• Keeps us cool: Staying hydrated allows our body’s cooling mechanism (sweating) to work. Sweating safeguards against heat-related issues like exhaustion, and heat stroke.

Signs of dehydration 

Sometimes we don’t realise we are dehydrated but here are some signs of dehydration: 

  • Thirst 
  • Dry mouth 
  • Headache, lack of energy 
  • Brain fog 
  • Darker-coloured urine (yellow or gold coloured) ***especially helpful if contacting your body signals and cues feels difficult or less accessible to you
  • Constipation 
  • Increased body temperature
  • Muscle cramping
  • Nausea

Clear glass water bottle with colorful floral design wrapping around sitting on peach colored backdrop

How much should I drink? 

The general daily water intake recommendation is 2.1 litres for adult women and 2.6 litres for men (3). In hot climates or during exercise, your body loses more water through sweat, meaning you will need to replenish the lost fluids. Certain medical conditions, pregnancy and breastfeeding also require adjustments to water consumption.

“How do I know if I am hydrated?” So glad you asked.

You’re likely well hydrated if you experience the two criteria below:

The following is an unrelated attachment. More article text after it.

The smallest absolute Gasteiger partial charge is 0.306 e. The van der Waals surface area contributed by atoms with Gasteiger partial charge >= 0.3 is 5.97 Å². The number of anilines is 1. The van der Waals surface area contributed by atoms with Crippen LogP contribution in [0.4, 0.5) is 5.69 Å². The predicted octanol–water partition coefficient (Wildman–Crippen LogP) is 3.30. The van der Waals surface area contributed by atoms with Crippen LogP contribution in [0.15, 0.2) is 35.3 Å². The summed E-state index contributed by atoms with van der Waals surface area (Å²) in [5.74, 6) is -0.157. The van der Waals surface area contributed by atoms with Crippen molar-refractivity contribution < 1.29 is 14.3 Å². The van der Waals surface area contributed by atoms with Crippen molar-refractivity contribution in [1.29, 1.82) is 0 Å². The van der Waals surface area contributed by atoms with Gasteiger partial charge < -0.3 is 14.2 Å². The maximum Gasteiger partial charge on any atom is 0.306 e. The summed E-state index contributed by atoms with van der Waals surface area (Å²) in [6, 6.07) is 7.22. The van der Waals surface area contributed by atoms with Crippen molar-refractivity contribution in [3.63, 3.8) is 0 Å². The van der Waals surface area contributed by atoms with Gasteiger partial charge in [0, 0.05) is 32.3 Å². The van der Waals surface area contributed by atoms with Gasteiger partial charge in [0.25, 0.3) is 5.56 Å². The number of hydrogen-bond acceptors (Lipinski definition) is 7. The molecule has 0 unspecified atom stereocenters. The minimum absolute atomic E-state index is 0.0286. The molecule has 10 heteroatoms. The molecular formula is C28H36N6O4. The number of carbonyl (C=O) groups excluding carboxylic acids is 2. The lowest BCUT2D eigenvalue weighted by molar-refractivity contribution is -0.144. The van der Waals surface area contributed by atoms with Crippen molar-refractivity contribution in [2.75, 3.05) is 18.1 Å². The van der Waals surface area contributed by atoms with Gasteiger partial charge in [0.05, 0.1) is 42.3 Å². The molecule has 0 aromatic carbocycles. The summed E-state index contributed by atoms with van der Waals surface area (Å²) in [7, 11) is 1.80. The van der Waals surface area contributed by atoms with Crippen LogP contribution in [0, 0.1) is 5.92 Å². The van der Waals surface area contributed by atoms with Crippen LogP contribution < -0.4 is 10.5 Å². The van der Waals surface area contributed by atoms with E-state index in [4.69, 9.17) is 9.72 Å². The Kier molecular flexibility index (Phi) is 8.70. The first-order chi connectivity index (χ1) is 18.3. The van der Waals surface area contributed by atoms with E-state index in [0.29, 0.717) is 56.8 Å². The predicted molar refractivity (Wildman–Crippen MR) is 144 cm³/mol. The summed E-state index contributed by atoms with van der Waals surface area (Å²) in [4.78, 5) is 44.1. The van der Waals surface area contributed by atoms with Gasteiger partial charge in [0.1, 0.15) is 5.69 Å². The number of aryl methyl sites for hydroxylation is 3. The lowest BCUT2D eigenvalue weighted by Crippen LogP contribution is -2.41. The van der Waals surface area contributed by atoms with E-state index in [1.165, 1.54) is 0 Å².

• You listen to your body’s thirst cues and drink in response 

Thirst cues can include both thirst (craving for fluids) and a dry mouth 

  • Your urine has a straw colour/ light yellow vs a dark color

Tips for those with difficult digestion

Consider having fluids between meals instead of during. This helps you better connect with your hunger and fullness cues. Secondly, try opting for sipping rather than gulping down fluids to avoid swallowing air as this reduces bloating risk. Sipping also promotes more effective water absorption by the body. You might also consider experimenting with a couple of days without carbonated beverages to see how this feels for your digestion if you are someone who typically consumes these drinks regularly.